The Electronic Logging Device mandate went into full effect on December 16, 2019. The rule was originally mandated by Congress as part of MAP-21. MAP-21 was a piece of legislation signed into law in 2012 aimed at updating several aspects of federal highway and vehicle laws and regulations for the 21st century. It took the Federal Motor Carrier Safety Administration (FMCSA) over three and half a years to finalize the electronic logging device rule. The rule then had a delayed phase-in, with larger carriers having to adopt electronic logging devices early and the smallest companies only having to meet the requirement more recently.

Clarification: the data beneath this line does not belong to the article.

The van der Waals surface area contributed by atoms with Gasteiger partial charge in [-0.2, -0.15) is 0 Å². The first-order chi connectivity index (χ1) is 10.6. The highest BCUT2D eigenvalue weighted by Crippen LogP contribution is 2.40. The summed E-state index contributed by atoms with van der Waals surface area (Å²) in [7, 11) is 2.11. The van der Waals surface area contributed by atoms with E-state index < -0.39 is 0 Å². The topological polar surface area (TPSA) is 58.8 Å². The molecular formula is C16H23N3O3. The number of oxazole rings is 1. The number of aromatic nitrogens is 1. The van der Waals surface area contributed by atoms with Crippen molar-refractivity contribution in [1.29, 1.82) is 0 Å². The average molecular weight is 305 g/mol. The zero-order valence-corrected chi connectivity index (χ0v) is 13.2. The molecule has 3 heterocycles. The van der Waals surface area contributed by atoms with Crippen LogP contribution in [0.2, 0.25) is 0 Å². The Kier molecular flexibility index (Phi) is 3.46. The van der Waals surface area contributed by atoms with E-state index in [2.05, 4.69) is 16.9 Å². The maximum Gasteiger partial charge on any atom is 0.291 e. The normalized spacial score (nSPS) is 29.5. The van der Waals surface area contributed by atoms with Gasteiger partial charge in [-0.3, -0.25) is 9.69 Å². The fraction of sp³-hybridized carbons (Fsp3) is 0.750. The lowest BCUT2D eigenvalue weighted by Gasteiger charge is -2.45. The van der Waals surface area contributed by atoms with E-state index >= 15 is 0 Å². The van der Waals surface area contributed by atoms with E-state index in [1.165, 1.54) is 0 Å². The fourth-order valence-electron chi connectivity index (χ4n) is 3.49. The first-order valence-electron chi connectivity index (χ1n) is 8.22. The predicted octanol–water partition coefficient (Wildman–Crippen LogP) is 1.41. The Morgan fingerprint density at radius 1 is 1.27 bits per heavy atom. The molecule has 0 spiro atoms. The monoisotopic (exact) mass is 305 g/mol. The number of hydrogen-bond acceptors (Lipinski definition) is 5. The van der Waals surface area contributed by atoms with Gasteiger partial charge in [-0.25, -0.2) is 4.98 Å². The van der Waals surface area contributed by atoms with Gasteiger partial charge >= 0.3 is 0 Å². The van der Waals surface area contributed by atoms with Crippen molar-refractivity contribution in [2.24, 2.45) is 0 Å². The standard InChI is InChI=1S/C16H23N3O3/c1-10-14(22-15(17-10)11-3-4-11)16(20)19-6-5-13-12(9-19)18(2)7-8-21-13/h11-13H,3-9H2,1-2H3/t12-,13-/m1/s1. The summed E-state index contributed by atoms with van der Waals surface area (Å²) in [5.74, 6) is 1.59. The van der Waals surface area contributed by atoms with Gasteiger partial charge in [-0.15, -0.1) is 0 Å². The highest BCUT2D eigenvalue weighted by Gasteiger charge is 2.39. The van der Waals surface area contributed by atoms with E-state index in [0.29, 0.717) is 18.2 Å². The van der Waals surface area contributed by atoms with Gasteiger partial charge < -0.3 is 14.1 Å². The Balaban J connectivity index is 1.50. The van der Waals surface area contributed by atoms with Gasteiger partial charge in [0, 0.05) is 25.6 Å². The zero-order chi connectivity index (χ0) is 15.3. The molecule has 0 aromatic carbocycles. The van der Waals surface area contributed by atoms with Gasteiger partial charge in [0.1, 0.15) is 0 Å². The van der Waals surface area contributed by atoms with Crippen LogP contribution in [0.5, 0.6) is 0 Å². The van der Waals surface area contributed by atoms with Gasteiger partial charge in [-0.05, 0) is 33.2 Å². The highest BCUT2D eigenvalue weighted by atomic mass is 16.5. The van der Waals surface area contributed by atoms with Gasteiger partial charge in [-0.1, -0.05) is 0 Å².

While successful court challenges have managed to block a number of high profile regulatory changes in recent months, a Chicago court upheld a major new rule facing the trucking industry at the end of October. The Federal Motor Carrier Safety Administration has issued a rule requiring trucking companies to install electronic logging devices aimed at ensuring compliance with hours of service safety requirements. A legal challenge against this rule brought by the Owner-Operator Independent Drivers Association (OOIDA) failed to succeed.